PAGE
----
The couple say that once in a while they do break down and wonder how much longer they will be able to sustain Tara. “Her heart is strong now, but what do we do when the organs start to fail?“ Yet, they continue to be buoyed by their faith and their hope for a miracle. “Nothing in this life is really under our control. Not once did we question God,” Anne says. I am momentarily floored by her statement, but amazed by her unswerving faith. “There must be a reason for all of this. Always, there is a reason for the pain.”

Unfortunately, the wheels of justice have turned so slowly. The Cainta police declared the case closed and are staunch in saying that they had already caught the culprit and shot him down. However, Larry refutes this and says that two witnesses from the scene said that the man the police caught was not the same one who shot Tara that fateful night.

“That is the difficult part of this journey. Knowing that the man who shot our daughter continues to roam the streets…” Larry Santelices says. But rather than focus on being angry, the couple choose to focus their energies on work, on caring for Tara, and on “Tara’s Theme” a benefit concert they hope to put up in October to help raise funds to pay off the debts incurred in Tara’s hospitalization. “It’s amazing how people have come together, to perform the songs and the music that Tara loved while she was growing up. Jose Mari Chan , Karylle and Bloomfields are some of the performers who have so far given their nod to perform at the benefit show.

Leaving the townhouse under an overcast sky and the fading afternoon light, I was reminded of what Dr. Jerome Groopman, professor of Immunology at Harvard Medical School and chief of Experimental Medicine at Beth Israel Deaconess Medical Center wrote in his best-selling book, “The Anatomy of Hope” -- “To hope under the most extreme circumstances is an act of defiance that, permits a person to live his life on his own terms. It is part of the human spirit to endure and give a miracle a chance to happen.”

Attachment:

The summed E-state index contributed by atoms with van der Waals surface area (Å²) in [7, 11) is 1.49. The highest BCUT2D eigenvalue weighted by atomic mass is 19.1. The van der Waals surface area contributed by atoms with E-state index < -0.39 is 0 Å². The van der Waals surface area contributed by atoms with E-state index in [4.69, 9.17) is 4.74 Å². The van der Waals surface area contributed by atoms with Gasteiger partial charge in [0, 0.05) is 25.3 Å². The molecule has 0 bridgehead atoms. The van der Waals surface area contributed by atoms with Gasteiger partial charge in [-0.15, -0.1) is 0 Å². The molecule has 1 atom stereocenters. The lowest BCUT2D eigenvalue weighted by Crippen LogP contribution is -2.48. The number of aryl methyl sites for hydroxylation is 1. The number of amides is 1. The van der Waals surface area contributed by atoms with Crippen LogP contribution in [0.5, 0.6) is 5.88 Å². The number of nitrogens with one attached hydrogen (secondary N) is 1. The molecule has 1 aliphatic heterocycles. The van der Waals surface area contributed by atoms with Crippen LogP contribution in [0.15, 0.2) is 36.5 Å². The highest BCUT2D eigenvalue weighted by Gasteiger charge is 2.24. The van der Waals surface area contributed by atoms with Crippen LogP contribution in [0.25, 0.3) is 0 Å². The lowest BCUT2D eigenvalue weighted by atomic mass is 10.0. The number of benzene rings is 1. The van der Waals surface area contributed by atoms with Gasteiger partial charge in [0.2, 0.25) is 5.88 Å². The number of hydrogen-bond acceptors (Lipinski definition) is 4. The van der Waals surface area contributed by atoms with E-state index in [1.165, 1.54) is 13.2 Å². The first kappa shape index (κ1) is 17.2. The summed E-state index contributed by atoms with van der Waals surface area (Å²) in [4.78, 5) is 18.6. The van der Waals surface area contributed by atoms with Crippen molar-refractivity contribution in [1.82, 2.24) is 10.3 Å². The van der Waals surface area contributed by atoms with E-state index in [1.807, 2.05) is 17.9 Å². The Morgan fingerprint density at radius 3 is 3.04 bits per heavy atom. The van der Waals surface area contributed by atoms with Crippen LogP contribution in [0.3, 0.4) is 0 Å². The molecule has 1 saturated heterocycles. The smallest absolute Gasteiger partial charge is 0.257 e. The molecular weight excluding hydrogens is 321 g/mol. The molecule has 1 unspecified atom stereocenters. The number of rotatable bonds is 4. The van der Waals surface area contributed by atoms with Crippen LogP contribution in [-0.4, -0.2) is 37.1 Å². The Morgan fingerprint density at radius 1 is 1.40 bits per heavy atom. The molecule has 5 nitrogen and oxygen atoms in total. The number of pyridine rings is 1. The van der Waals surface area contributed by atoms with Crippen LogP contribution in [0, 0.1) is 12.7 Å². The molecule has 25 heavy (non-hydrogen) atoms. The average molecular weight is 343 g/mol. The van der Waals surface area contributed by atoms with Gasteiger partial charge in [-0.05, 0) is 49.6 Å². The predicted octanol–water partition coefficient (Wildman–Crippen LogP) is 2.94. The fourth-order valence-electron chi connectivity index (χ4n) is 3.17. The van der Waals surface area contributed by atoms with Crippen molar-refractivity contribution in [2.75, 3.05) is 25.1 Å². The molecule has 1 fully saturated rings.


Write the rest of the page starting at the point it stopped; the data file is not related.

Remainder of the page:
Sunday, June 21, 2009

My Father's Love

A wonderful gift was given to me this year and I have my Heavenly Father to thank for it.

For many years I was searching for my father whom I lost when I was 16. This year, that search has been put to rest. And on this day, I remember him with fondness and honor his memory with this song that is so beautiful. Thank you dad, and Abba Father for your gifts of comfort and grace...

Friday, June 5, 2009

Back To The Seventies

I entered my teen years in the late seventies. A period which one could probably qualify as the golden age of OPM (Original Pilipino Music). It's been raining giant cats and dogs in Manila and I found myself searching for the songs that I used to love as a teener. Here are just a couple of songs that I love to this day...

I love the lyrics of this song and the melody is just as beautiful :)